More than 1,000 Bolton companies have gone to the wall in just three years, one of the highest rates of insolvencies in the country.

New data shows that between 2019 and 2022 a total of 1,197 firms were wound up across the borough.

This comes amid makes Bolton one of the worst affected areas in the country with soaring fuel bills and the withdrawal of government support blamed for the rise.

Bolton South East MP Yasmin Qureshi said: “These shocking figures reflect the feedback I am getting from local businesses from my surveys and inbox.

“While many high streets are struggling, it is clear Bolton has experienced specific difficulties.

The Bolton News: Bolton South East MP Yasmin QureshiBolton South East MP Yasmin Qureshi (Image: Office of Yasmin Qureshi MP)

“The failure of the levelling up bids from government and a lack of action to attract new investment and to support existing business has led to us having among the worst figures in the region.

“We cannot accept this managed decline.”

The figures, gathered by the BBC Shared Data Unit from insolvency notices in The Gazette, showed that voluntary liquidations were the most common way for businesses to be shut down.

In Bolton’s case the wave of closures was particularly devastating, coming far ahead of neighbouring borough’s like Bury with 247 insolvencies since 2019 and Wigan with 134.

Even the city of Manchester, with a far larger population, was only slightly ahead of Bolton with 1,240 businesses closing over the same period.

Of Bolton’s 1,197 insolvencies nearly half, 501, came last year alone.

Aside from companies going bust in Bolton, the town centre is facing challenges with big names leaving.

Heron Foods departing Bolton town centre in January 2022 and Argos announcing that it would close its Bridge Street store.

So far the borough’s high street has already had a hard first half of 2023, with well known brands like Marks & Spencer and Clinton Cards leaving the town centre.

But though Bolton Council leaders say they are disappointed to see firms go insolvent, they believe they can remake Bolton town centre into a new centre for leisure and urban living.

Deputy leader Cllr Akhtar Zaman said: “These are disappointing figures, but they reflect a broader trend as shifting consumer habits and other economic changes impact high-street businesses across the UK.

“Because Bolton was previously a leading retail destination, with a large number of high-street businesses, we have been especially impacted by these trends.

“In response to this, our regeneration plans are shifting the town centre away from a retail focus to include a mix of residential, hospitality and leisure.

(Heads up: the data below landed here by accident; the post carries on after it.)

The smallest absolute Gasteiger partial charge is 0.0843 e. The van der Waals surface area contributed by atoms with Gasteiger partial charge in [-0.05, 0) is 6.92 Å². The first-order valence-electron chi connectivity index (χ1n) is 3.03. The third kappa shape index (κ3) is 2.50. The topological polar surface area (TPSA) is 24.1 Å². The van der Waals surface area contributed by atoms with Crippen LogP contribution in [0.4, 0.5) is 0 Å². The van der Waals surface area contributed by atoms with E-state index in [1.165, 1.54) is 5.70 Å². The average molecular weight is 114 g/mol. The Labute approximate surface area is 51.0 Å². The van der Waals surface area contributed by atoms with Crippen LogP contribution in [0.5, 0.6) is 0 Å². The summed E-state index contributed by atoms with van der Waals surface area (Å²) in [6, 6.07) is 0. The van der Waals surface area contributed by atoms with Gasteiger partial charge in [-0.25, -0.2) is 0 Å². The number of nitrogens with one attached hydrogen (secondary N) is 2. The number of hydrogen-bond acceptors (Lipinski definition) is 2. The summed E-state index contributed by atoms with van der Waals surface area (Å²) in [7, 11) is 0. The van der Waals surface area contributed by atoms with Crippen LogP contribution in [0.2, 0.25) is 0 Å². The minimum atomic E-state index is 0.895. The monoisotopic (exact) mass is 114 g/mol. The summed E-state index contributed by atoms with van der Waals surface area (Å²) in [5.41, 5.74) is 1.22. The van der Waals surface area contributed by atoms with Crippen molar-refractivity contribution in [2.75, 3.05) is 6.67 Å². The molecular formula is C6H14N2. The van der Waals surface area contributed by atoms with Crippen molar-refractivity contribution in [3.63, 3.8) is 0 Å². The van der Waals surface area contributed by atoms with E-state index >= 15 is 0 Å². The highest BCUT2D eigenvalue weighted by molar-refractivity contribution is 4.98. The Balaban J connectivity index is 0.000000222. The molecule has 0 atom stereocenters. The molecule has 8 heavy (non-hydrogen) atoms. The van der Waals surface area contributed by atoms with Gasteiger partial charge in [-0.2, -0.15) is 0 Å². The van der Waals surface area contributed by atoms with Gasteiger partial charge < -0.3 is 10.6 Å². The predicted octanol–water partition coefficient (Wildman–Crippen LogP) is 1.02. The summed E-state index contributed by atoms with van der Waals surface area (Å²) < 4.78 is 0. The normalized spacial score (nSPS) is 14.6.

The Bolton News: Housing developments like Moor Lane could show the way to alternative uses for the town centre, according to town hall leadersHousing developments like Moor Lane could show the way to alternative uses for the town centre, according to town hall leaders (Image: Newsquest)

He added: “By creating this series of urban neighbourhoods we aim to make the town centre a more vibrant place to live, visit and start a business.

“These plans will be backed by strategies designed to support local business, build on our strengths as a cultural hub and attract more visitors.

“Insolvency can be an extremely difficult time for business owners and their employees.

“Support is available via Business Bolton, The Business Growth Hub, Team Bolton Partnership and The Workshop.”

Federation of Small Businesses member lead Michael Weedon shared a similar analysis of how town's like Bolton have been affected by a changing high street. 

He said: “We’ve seen large rises in insolvencies, particularly in places where there are more independent businesses.

“Large cities tend to be the home of bigger businesses so the outskirts of big cities and smaller places, where there are more independents, are seeing the effect of these liquidations.”

He added: “We can see that commuter-belt towns have suffered some of that consequence.

“Those smaller businesses have suffered as we have come away from the pandemic.”

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But the government claims it is working to try to support smaller businesses across the country, particularly where energy supplies are concerned.

A spokesperson said: “The Business Minister recently wrote to the CEO of Ofgem to raise this issue and ask them to ensure energy suppliers show forbearance to businesses that are struggling to pay energy contracts, and government support does not go to waste.

“We have already provided around £400 billion of direct support to businesses, including business grants, coronavirus loan schemes, the Coronavirus Job Retention Scheme, plus income tax payment deferral.

“This is alongside a new arbitration scheme to help resolve pandemic related rent debt.”